Let the content battle begin!

Jan. 18, 2012 | by Jeremy Head

I think 2012 is going to be a really interesting year for content creators like me.

Regular readers of connect will know we’ve talked a lot about the Panda update to the Google search algorithm. A key reason for this update was to try and stamp out the really poor quality content that mucked up search results. Content farms were publishing 1000s of pages using search term research to create content that did just enough to fool search engines into ranking them high up in their search results. This was seriously impacting the quality of people’s search experience.

Panda kind of worked –a lot of the junk has dropped right off the search results. Many bonafide companies would argue they have been unfairly demoted too, whilst big brands seem to have done rather well.

The changes to Google’s algorithms in 2011 make it clear that it is increasingly serious about ensuring that quality content from trusted brands gets pushed further up the search results.

Content will matter like never before in 2012 – I see a really interesting battle on the horizon.

In the blue corner! Brands

‘Brands as publishers’ is a buzz phrase that has been around a while. With the arrival of the web, publishing was democratised. The right to an opinion that can be widely published is no longer exclusive to traditional publishers like newspapers, magazines and TV.

Up to now, brands have only dabbled with publishing online content for engagement and conversation, rather than to sell products. Why?

Firstly, cost. Creating great content involves serious investment. Why bother if sales are ticking along nicely? Just because you can publish content aimed at engaging with people before they’re serious about buying doesn’t mean you actually need to.

And, secondly, brands often don’t get how to be publishers rather than marketers. Too often they can’t shake off the instinct to sell, sell, sell. Unsurprisingly readers who aren’t ready to buy don’t like this. Overt sales messages are in the transactional spaces on a website, but no good if you just want to engage with people as a publisher would do. Brands are good at getting people to buy stuff online when they’re ready to make that purchase, but not so good at providing softer, more research-based, engaging content.

In the red corner! Publishers

Switch our attention to traditional publishers like the mainstream press, and it’s the reverse. They know how to create compelling, engaging content, but don’t know how to sell. Indeed, to maintain editorial integrity, they have separate sales teams selling advertising to go alongside their editorial content.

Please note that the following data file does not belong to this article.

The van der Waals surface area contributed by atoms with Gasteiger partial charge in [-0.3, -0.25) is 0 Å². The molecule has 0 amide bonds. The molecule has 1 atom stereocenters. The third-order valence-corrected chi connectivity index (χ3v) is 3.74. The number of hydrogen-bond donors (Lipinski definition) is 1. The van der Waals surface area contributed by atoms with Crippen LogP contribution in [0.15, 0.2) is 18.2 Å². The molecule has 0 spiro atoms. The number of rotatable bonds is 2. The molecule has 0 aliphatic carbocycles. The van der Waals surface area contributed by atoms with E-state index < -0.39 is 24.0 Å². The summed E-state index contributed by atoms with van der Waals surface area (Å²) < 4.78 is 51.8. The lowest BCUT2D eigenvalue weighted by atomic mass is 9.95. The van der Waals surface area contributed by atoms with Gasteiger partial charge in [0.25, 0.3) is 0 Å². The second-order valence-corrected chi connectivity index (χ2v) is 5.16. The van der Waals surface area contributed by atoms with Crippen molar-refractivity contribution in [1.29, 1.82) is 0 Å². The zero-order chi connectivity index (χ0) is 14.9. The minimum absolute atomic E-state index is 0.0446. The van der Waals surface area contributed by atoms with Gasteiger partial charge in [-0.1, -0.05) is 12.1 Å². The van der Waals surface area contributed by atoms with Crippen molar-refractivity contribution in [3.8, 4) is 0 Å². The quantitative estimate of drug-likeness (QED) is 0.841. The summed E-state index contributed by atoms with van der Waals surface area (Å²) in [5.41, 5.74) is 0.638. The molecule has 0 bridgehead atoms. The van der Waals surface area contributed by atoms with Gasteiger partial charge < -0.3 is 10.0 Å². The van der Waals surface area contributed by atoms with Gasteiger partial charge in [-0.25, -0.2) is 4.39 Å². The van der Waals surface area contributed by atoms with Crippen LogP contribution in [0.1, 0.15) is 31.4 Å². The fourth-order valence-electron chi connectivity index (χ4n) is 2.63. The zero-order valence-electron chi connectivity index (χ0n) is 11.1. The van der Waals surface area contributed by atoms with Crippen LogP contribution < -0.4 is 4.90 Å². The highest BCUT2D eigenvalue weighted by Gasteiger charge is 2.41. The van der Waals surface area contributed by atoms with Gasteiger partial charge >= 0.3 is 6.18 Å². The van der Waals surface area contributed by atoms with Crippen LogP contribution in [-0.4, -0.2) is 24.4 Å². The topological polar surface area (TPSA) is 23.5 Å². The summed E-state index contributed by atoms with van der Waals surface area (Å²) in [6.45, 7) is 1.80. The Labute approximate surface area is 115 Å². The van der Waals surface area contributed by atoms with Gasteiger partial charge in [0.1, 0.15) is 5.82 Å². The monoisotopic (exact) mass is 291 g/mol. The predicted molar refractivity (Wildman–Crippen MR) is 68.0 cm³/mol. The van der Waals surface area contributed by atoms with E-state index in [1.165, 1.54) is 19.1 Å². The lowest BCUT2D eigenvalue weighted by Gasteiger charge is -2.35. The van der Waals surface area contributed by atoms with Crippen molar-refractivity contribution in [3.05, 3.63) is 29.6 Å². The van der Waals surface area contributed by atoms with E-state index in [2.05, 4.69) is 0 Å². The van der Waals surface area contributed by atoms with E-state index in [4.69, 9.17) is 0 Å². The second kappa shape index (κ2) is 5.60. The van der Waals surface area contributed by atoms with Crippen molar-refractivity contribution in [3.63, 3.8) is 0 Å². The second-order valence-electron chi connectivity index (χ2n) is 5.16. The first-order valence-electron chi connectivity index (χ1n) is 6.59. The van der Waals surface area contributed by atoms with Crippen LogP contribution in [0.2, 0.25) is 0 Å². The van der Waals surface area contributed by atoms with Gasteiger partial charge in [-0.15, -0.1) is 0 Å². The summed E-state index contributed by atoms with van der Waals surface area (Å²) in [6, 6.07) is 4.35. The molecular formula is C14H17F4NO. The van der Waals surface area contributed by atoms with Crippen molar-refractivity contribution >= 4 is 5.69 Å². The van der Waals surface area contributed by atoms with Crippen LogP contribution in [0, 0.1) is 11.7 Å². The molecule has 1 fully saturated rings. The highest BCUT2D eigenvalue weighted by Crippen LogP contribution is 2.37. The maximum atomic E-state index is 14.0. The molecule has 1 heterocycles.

But this advertising model is failing big time – particularly online. Traditional publishers are finding that unless they inhabit a very tightly defined niche, advertising revenue does not pay the way. There are too many pages online chasing our eyeballs for the necessary scale to be achieved. And the number of pages keeps growing.

So publishers are looking to be more like brands – trying to find more overt ways to make money from their content.

Take the travel sector where as iCrossing’s Travel Editor I focus my attention: just a few months ago, the Telegraph announced a hook-up with Expedia that would allow people to book hotel rooms directly from the Telegraph’s online travel pages.

SO – brands are trying to be publishers – to engage with potential customers before they decide to book, and publishers are trying to cut the brands out of the loop by selling to their readers more directly.

It’s a fascinating battle.

Who will win?

Brands could have an advantage. The traditional publishing business model is really broken. There’s not much cash in the pot for publishers to invest in new business models now. Mature brands however, have a business model that works pretty well. Unlike publishers they have a commercial engine that is ticking over producing profit.

I believe that smart brands should think long and hard right now about investing in content.

In fact, it’s already happening in the travel sector. Right now I can offer a top quality freelance travel writer better rates of pay to write me an online travel guide or feature than s/he will be paid by a traditional travel publisher.

The battle is on. 

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    Comment (1)

    • Tamsin

      Here's my prediction: neither of these two protagonists have quite got what's needed to win this battle in the travel sector. Which means there's a wonderful opportunity for a smart start-up with a bit of vision, the right people, a chunk of cash and a lot of chutzpah to win the game without a drop of blood being spilled.Jan 18, 2012 11:04 pm

    Please note: the opinions expressed in this post represent the views of the individual, not necessarily those of iCrossing.

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